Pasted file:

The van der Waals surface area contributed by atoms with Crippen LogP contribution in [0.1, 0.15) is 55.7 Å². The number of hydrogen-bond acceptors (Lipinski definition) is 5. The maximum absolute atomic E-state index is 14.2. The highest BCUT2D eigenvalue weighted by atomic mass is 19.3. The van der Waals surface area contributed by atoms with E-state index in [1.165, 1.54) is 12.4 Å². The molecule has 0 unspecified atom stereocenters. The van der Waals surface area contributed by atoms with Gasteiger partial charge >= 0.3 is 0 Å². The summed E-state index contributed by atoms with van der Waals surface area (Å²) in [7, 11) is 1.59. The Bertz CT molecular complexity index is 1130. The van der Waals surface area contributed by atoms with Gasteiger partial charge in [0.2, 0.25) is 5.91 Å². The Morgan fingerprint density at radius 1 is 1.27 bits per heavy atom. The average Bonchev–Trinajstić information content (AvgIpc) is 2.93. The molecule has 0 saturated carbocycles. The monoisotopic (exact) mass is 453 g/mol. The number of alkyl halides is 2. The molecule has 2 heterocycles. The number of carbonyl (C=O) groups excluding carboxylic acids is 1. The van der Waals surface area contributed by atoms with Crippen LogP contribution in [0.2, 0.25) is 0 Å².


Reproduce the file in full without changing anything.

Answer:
The van der Waals surface area contributed by atoms with Crippen LogP contribution in [0.1, 0.15) is 55.7 Å². The number of hydrogen-bond acceptors (Lipinski definition) is 5. The maximum absolute atomic E-state index is 14.2. The highest BCUT2D eigenvalue weighted by atomic mass is 19.3. The van der Waals surface area contributed by atoms with E-state index in [1.165, 1.54) is 12.4 Å². The molecule has 0 unspecified atom stereocenters. The van der Waals surface area contributed by atoms with Gasteiger partial charge >= 0.3 is 0 Å². The summed E-state index contributed by atoms with van der Waals surface area (Å²) in [7, 11) is 1.59. The Bertz CT molecular complexity index is 1130. The van der Waals surface area contributed by atoms with Gasteiger partial charge in [0.2, 0.25) is 5.91 Å². The Morgan fingerprint density at radius 1 is 1.27 bits per heavy atom. The average Bonchev–Trinajstić information content (AvgIpc) is 2.93. The molecule has 0 saturated carbocycles. The monoisotopic (exact) mass is 453 g/mol. The number of alkyl halides is 2. The molecule has 2 heterocycles. The number of carbonyl (C=O) groups excluding carboxylic acids is 1. The van der Waals surface area contributed by atoms with Crippen LogP contribution in [0.2, 0.25) is 0 Å².